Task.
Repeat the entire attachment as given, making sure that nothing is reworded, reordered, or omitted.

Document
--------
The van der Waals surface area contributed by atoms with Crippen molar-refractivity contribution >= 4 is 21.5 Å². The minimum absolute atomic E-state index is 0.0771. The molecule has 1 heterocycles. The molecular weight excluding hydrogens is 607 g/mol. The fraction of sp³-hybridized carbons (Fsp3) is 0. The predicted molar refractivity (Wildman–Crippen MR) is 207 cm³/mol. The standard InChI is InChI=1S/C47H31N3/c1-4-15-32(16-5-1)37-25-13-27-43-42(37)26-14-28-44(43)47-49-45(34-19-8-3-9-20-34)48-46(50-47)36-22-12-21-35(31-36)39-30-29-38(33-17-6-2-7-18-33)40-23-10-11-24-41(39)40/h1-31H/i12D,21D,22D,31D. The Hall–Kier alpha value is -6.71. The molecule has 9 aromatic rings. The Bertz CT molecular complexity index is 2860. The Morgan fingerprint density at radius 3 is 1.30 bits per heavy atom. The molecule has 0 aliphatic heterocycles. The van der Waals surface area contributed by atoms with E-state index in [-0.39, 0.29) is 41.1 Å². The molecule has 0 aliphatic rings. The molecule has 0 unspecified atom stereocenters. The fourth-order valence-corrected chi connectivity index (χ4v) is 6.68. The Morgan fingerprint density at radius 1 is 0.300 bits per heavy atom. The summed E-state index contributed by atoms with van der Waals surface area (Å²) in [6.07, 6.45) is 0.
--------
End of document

The van der Waals surface area contributed by atoms with Crippen molar-refractivity contribution >= 4 is 21.5 Å². The minimum absolute atomic E-state index is 0.0771. The molecule has 1 heterocycles. The molecular weight excluding hydrogens is 607 g/mol. The fraction of sp³-hybridized carbons (Fsp3) is 0. The predicted molar refractivity (Wildman–Crippen MR) is 207 cm³/mol. The standard InChI is InChI=1S/C47H31N3/c1-4-15-32(16-5-1)37-25-13-27-43-42(37)26-14-28-44(43)47-49-45(34-19-8-3-9-20-34)48-46(50-47)36-22-12-21-35(31-36)39-30-29-38(33-17-6-2-7-18-33)40-23-10-11-24-41(39)40/h1-31H/i12D,21D,22D,31D. The Hall–Kier alpha value is -6.71. The molecule has 9 aromatic rings. The Bertz CT molecular complexity index is 2860. The Morgan fingerprint density at radius 3 is 1.30 bits per heavy atom. The molecule has 0 aliphatic heterocycles. The van der Waals surface area contributed by atoms with E-state index in [-0.39, 0.29) is 41.1 Å². The molecule has 0 aliphatic rings. The molecule has 0 unspecified atom stereocenters. The fourth-order valence-corrected chi connectivity index (χ4v) is 6.68. The Morgan fingerprint density at radius 1 is 0.300 bits per heavy atom. The summed E-state index contributed by atoms with van der Waals surface area (Å²) in [6.07, 6.45) is 0.